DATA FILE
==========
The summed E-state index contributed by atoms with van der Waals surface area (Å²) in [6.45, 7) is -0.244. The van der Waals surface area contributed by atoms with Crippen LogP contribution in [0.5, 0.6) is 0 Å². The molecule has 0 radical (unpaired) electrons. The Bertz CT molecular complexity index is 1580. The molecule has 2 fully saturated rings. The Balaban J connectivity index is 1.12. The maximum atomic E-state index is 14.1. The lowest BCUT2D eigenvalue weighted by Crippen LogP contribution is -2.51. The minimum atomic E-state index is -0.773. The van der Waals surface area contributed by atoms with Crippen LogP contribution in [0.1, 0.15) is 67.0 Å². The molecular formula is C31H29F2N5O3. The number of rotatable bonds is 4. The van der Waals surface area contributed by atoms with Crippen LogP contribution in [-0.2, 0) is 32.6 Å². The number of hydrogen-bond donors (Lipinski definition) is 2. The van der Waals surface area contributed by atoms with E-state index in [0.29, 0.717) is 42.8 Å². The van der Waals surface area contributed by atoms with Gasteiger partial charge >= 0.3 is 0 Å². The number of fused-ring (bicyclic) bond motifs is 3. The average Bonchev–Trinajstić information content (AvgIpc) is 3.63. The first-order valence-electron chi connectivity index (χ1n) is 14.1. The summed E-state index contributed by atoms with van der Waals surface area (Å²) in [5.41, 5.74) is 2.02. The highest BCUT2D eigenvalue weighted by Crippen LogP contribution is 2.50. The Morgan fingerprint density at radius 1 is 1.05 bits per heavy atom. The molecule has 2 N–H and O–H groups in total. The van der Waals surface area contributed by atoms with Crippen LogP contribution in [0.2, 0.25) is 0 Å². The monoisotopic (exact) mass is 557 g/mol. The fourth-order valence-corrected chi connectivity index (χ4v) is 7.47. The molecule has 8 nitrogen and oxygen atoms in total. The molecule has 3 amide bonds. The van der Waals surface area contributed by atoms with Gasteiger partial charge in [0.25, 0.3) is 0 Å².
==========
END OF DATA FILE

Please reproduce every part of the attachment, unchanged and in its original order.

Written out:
The summed E-state index contributed by atoms with van der Waals surface area (Å²) in [6.45, 7) is -0.244. The van der Waals surface area contributed by atoms with Crippen LogP contribution in [0.5, 0.6) is 0 Å². The molecule has 0 radical (unpaired) electrons. The Bertz CT molecular complexity index is 1580. The molecule has 2 fully saturated rings. The Balaban J connectivity index is 1.12. The maximum atomic E-state index is 14.1. The lowest BCUT2D eigenvalue weighted by Crippen LogP contribution is -2.51. The minimum atomic E-state index is -0.773. The van der Waals surface area contributed by atoms with Crippen LogP contribution in [0.1, 0.15) is 67.0 Å². The molecular formula is C31H29F2N5O3. The number of rotatable bonds is 4. The van der Waals surface area contributed by atoms with Crippen LogP contribution in [-0.2, 0) is 32.6 Å². The number of hydrogen-bond donors (Lipinski definition) is 2. The van der Waals surface area contributed by atoms with E-state index in [0.29, 0.717) is 42.8 Å². The van der Waals surface area contributed by atoms with Gasteiger partial charge >= 0.3 is 0 Å². The number of fused-ring (bicyclic) bond motifs is 3. The average Bonchev–Trinajstić information content (AvgIpc) is 3.63. The first-order valence-electron chi connectivity index (χ1n) is 14.1. The summed E-state index contributed by atoms with van der Waals surface area (Å²) in [5.41, 5.74) is 2.02. The highest BCUT2D eigenvalue weighted by Crippen LogP contribution is 2.50. The Morgan fingerprint density at radius 1 is 1.05 bits per heavy atom. The molecule has 2 N–H and O–H groups in total. The van der Waals surface area contributed by atoms with Crippen LogP contribution in [0.2, 0.25) is 0 Å². The monoisotopic (exact) mass is 557 g/mol. The fourth-order valence-corrected chi connectivity index (χ4v) is 7.47. The molecule has 8 nitrogen and oxygen atoms in total. The molecule has 3 amide bonds. The van der Waals surface area contributed by atoms with Gasteiger partial charge in [0.25, 0.3) is 0 Å².